Of course, they cannot remember if we do not share or act. So let us keep studying the Bible so that we can fully appreciate what God has done for us and be able to share it effectively. Let us keep witnessing to our relatives, friends, co-workers, and neighbors about God’s love. Let us keep praying that someday, they will remember and be able to believe.

(this is a summary of the message that was shared at our JCC Worship Zoom session by Shun Takano on Sunday, June 14th)

Be Filled With The Spirit!

hawk and snakeThe Eagle does not fight the snake on the ground. It picks it up into the sky and changes the battleground, and then it releases the snake into the sky. The snake has no stamina, no power, and no balance in the air. It is useless, weak and vulnerable – unlike on the ground where it is powerful, wise and deadly.

Take your fight into the spiritual realm by praying and when you are in the spiritual realm God takes over your battles. Don’t fight the enemy in his comfort zone, change the battleground like the Eagle and let God take charge through your earnest prayer. You’ll be assured of clean victory. Pray without ceasing!                                                                          (shared on Facebook by Jonathan Kobayashi)

Many of us want to make changes in our lives.   We strive to grow and to be better people. We long to become more like Christ, but we don’t know how. Therefore, we continue to stumble and fall over the same things over and over again.   Knowing this, God gave us a special gift… the gift of the Holy Spirit. Why? So that we could do what we couldn’t do in our flesh.

The Bible says to be filled with the Holy Spirit. How? By believing in the Lord Jesus Christ as your Lord and Savior. By trusting in His Word. Believe that you have died with Christ on the Cross. It is no longer you who lives, but Christ lives in you (Gal.2:20). You have now entered the Spiritual realm. As you meditate on this simple but deep truth, thank Him. Rejoice in your new birth. Sing praises in your heart to the Lord.   Keep praying to God the Father of your needs, knowing that He is with you, as He has promised. Allow Him to do the inner work in your hearts. And through this work, the outward fruit of a changed inner life will begin to blossom.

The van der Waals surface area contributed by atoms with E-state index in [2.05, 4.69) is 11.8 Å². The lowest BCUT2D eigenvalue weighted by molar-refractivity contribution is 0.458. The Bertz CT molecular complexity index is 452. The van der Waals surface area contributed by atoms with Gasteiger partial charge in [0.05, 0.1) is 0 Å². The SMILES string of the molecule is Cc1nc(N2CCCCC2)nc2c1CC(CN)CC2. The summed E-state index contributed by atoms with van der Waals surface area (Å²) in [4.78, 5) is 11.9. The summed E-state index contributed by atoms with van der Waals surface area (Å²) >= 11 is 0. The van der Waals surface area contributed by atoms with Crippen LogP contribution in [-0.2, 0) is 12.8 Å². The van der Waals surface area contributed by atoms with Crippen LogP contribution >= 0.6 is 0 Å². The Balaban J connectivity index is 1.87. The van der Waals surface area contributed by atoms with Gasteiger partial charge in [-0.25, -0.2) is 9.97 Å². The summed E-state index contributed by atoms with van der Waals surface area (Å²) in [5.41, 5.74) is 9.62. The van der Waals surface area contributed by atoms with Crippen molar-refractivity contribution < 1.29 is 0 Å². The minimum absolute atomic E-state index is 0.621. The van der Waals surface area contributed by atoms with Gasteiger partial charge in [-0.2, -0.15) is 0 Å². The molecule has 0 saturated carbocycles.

15 Therefore be careful how you walk, not as unwise men but as wise, 16 making the most of your time, because the days are evil. 17 So then do not be foolish, but understand what the will of the Lord is. 18 And do not get drunk with wine, for that is dissipation, but be filled with the Spirit, 19 speaking to one another in psalms and hymns and spiritual songs, singing and making melody with your heart to the Lord; 20 always giving thanks for all things in the name of our Lord Jesus Christ to God, even the Father; 21 and be subject to one another in the fear of Christ.  Eph.5:15-21

15そういうわけですから、賢くない人のようにではなく、賢い人のように歩んでいるかどうか、よくよく注意し、16 機会を十分に生かして用いなさい。悪い時代だからです。 17ですから、愚かにならないで、主のみこころは何であるかを、よく悟りなさい。 18また、酒に酔ってはいけません。そこには放蕩があるからです。御霊に満たされなさい。19 詩と賛美と霊の歌とをもって、互いに語り、主に向かって、心から歌い、また賛美しなさい。 20いつでも、すべてのことについて、私たちの主イエス・キリストの名によって父なる神に感謝しなさい。 21キリストを恐れ尊んで、互いに従いなさい。エペソ5:15−21

God Bless You!

(The above post is a summary of the message shared with us on Pentecost Sunday, June 1,  at our ZOOM worship time by Richard Nakamura)


Rohingya refugees, Cox’s Bazar and the coronavirus

Andrew West, of ABC Radio National (an Australian news organization), recently interviewed Rachel Wolff,  Senior Response Director of the faith-based international aid agency World Vision. The interview concerns the Rohingya refugee camps at Cox’s Bazar and how the coronavirus is affecting their situation there.

For a short recording of that interview with RACHEL, click HERE.

(Rachel is the daughter of Pastor Steve and Betty Luttio.)